On the eve of London’s Chinese New Year celebration, Trafalgar Square stood empty. Standing at the top steps of the National Gallery, I relished this rarity, knowing full well that by noon the next day, every inch of the concrete-covered Downtown space — which is around the same size as Los Angeles’ Pershing Square — would be occupied.
I took the bus early the next afternoon, only to be diverted by routes altered for the day’s festivities. Stranded by public transportation and a haywire sense of direction, I looked like a USC freshman trying to find the Coliseum for the first time and decided to just to just follow the crowd.
But it wasn’t the sound of firecrackers or the Caucasian man dressed in traditional Chinese garb that alerted me of my proximity to the event. From about a quarter of a mile away, I could hear string instrumentals and high-pitched Beijing opera music blasting from the stage.
As soon as I stepped foot on the firecracker shell-strewn pavement of Trafalgar Square, I took a good look at the crowd that enveloped me and was surprised by the turnout, a large portion of which was actually Chinese.
Vendors at promotional booths hawking gift bags that included soy sauce, Chinese-inspired aprons and New Year’s-themed DVDs grabbed the attention of potential customers with special deals.
And true to British drinking culture, a public bar selling Tsingtao beer, a specialty from the Shandong province of China, was set up on the side.
More than 250,000 people arrived the Sunday after the first day of the Chinese New Year to welcome the Year of the Tiger and participate in the most important holiday in Chinese culture. Many attendees flaunted their spirits by buying tiger tails, paper dragons and other celebratory trinkets.
The date of Chinese New Year changes annually in accordance with the first day of the lunar calendar. The celebration lasts for 15 days and consists of cultural traditions for each day, including visiting relatives, setting off firecrackers and, of course, eating good food.
When the emcee came on stage to galvanize the crowd into doing the “Chinese wave,” which appeared startlingly similar to “the wave” performed at sports events, she cited her pride in being British-Chinese.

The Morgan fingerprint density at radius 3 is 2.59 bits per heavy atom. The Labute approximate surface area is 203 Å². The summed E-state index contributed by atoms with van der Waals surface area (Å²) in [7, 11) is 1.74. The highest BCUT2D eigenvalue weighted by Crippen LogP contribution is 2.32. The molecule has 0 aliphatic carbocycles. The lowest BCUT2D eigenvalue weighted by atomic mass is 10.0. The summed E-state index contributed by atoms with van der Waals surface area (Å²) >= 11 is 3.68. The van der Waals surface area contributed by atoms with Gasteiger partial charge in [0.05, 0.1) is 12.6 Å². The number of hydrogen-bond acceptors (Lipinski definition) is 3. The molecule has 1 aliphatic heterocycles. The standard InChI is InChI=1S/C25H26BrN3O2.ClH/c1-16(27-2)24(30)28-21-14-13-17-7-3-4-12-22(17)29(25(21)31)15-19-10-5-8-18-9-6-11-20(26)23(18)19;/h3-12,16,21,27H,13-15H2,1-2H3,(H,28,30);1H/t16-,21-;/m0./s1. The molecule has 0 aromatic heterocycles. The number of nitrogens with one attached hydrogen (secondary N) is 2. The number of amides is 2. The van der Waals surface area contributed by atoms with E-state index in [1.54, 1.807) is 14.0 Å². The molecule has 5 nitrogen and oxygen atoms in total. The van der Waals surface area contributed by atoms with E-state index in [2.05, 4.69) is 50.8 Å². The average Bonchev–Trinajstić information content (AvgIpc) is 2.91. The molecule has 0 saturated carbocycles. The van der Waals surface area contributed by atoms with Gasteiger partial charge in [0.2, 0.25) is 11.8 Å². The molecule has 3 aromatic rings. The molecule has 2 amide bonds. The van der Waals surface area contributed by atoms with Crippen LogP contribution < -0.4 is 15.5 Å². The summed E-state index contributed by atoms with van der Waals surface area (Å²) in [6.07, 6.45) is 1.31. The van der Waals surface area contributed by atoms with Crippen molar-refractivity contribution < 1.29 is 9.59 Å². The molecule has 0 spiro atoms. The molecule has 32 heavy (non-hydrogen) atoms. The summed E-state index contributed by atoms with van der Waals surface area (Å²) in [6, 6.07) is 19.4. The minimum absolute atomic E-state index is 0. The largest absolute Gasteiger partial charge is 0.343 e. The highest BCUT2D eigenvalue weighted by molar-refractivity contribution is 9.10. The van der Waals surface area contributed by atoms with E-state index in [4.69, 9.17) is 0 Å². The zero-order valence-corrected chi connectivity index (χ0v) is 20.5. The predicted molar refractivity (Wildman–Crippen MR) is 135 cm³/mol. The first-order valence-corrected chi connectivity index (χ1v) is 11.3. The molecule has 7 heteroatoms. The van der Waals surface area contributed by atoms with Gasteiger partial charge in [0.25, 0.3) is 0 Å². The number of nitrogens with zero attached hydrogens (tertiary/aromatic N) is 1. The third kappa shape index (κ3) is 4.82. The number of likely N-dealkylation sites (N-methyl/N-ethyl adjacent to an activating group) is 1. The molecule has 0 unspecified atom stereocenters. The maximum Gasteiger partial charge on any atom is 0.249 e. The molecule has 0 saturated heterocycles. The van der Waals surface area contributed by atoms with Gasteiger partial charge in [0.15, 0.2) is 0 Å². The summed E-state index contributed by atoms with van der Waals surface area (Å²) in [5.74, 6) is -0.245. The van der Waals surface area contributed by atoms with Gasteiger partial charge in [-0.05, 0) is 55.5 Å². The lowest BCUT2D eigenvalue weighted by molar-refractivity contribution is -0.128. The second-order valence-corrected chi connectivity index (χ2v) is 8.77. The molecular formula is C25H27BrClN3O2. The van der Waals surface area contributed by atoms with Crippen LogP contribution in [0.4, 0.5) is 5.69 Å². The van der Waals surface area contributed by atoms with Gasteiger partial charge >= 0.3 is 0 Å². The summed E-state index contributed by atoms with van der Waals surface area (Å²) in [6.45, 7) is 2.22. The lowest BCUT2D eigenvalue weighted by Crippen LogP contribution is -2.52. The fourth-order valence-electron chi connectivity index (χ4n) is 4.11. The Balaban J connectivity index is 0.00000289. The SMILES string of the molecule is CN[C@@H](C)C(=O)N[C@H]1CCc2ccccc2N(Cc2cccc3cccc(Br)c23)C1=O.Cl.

Britain has one of the largest Chinese communities in Europe, with a large portion of that population residing in London.
The effect of that presence is a robust Chinatown that attracts tourists and locals alike with restaurants, markets and other Chinese-run businesses housed in architecturally traditional buildings.
Organized by the London Chinatown Chinese Association, the massive celebration kicked off with a parade through central London and ended in Chinatown, which was decorated with red and gold lanterns and good-fortune posters to mark the occasion.
Dancers wearing colorful dragon-like costumes mimicked a lion’s movements to the beat of drums, cymbals and gongs, as they attempted to ward off bad spirits and spread prosperity by scattering leaves of lettuce.
By mid-afternoon, the narrow streets of Shaftesbury Avenue in Chinatown were packed with people trying to get a peek at the lion dancers as they tried to eat lettuce hung off of fishing poles outside local businesses.
In exchange for this service, businesses also attached red envelopes with money onto the fishing lines to bestow prosperity in more literal terms.
Chinese custom also dictates the offering of red envelopes — called ya sui qian — and is normally given by married adults to younger children “to crush the spirits,” as the translation of the tradition’s name indicates.
Little did I realize that, by the time the lion dance had finished, the crowd had slowly pushed my friends and me in front of a Chinese bakery selling egg tarts. For 2 pounds ($3.05) apiece, we greedily devoured the flaky pastry crust filled with egg custard, which left us only wanting more.
With our hunger sparked, we popped into Fung Shing Restaurant to order a real Chinese meal.
The food available, however, didn’t include the traditional specialties, such as dumplings and nian gao (or New Year’s Cake), eaten during New Year’s celebrations. But, Fung Shing did have an array of family-style dishes in the communal eating style typical of Chinese culture
At about 5:45 p.m., we followed the masses once again toward Leicester Square for the closing ceremony that promised fireworks. After a lengthy speech, the entire square fell silent in anticipation for the first explosion.
Flashes of red and gold glittered the sky in every direction. With the fireworks shot so low into the sky, I could almost touch the tails of light as they rained down dangerously close to the trees. A line of lanterns was lit to look like rockets ready for launch. Firecrackers popped on the ground nearby, matching in loudness the brightness of their more powerful counterparts.
It was as if the world had stopped for 15 minutes as the crowd watched in hushed awe. When the display ended, the crowd disbanded, and I left with my stomach full and Trafalgar and Leicester Squares as empty as they were the night before.